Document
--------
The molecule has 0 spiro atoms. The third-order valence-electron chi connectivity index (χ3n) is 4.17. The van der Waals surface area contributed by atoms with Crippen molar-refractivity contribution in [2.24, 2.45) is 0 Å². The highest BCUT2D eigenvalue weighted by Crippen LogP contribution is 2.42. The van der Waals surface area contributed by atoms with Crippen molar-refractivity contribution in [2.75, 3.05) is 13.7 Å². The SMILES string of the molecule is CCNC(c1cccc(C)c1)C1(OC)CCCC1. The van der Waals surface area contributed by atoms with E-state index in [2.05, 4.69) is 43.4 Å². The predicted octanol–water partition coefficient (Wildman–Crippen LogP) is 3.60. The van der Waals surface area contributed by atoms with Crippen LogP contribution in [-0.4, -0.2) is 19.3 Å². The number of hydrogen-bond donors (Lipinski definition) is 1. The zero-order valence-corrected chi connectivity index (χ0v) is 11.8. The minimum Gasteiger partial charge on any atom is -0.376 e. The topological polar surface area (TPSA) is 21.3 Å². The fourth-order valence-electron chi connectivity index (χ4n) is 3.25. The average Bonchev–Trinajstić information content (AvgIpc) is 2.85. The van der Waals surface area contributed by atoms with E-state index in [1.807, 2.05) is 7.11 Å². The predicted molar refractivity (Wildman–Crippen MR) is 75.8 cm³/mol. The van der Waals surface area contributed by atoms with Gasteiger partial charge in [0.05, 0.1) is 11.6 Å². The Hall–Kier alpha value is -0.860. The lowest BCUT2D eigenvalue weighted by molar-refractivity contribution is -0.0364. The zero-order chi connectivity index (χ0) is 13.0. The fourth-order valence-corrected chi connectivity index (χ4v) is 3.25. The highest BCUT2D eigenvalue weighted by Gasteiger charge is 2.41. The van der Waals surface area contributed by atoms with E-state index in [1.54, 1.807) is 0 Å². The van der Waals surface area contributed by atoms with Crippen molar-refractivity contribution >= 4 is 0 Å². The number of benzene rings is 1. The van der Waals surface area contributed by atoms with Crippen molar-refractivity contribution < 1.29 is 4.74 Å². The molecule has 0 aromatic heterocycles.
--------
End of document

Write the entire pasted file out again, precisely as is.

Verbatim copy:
The molecule has 0 spiro atoms. The third-order valence-electron chi connectivity index (χ3n) is 4.17. The van der Waals surface area contributed by atoms with Crippen molar-refractivity contribution in [2.24, 2.45) is 0 Å². The highest BCUT2D eigenvalue weighted by Crippen LogP contribution is 2.42. The van der Waals surface area contributed by atoms with Crippen molar-refractivity contribution in [2.75, 3.05) is 13.7 Å². The SMILES string of the molecule is CCNC(c1cccc(C)c1)C1(OC)CCCC1. The van der Waals surface area contributed by atoms with E-state index in [2.05, 4.69) is 43.4 Å². The predicted octanol–water partition coefficient (Wildman–Crippen LogP) is 3.60. The van der Waals surface area contributed by atoms with Crippen LogP contribution in [-0.4, -0.2) is 19.3 Å². The number of hydrogen-bond donors (Lipinski definition) is 1. The zero-order valence-corrected chi connectivity index (χ0v) is 11.8. The minimum Gasteiger partial charge on any atom is -0.376 e. The topological polar surface area (TPSA) is 21.3 Å². The fourth-order valence-electron chi connectivity index (χ4n) is 3.25. The average Bonchev–Trinajstić information content (AvgIpc) is 2.85. The van der Waals surface area contributed by atoms with E-state index in [1.807, 2.05) is 7.11 Å². The predicted molar refractivity (Wildman–Crippen MR) is 75.8 cm³/mol. The van der Waals surface area contributed by atoms with Gasteiger partial charge in [0.05, 0.1) is 11.6 Å². The Hall–Kier alpha value is -0.860. The lowest BCUT2D eigenvalue weighted by molar-refractivity contribution is -0.0364. The zero-order chi connectivity index (χ0) is 13.0. The fourth-order valence-corrected chi connectivity index (χ4v) is 3.25. The highest BCUT2D eigenvalue weighted by Gasteiger charge is 2.41. The van der Waals surface area contributed by atoms with E-state index in [1.54, 1.807) is 0 Å². The van der Waals surface area contributed by atoms with Crippen molar-refractivity contribution >= 4 is 0 Å². The number of benzene rings is 1. The van der Waals surface area contributed by atoms with Crippen molar-refractivity contribution < 1.29 is 4.74 Å². The molecule has 0 aromatic heterocycles.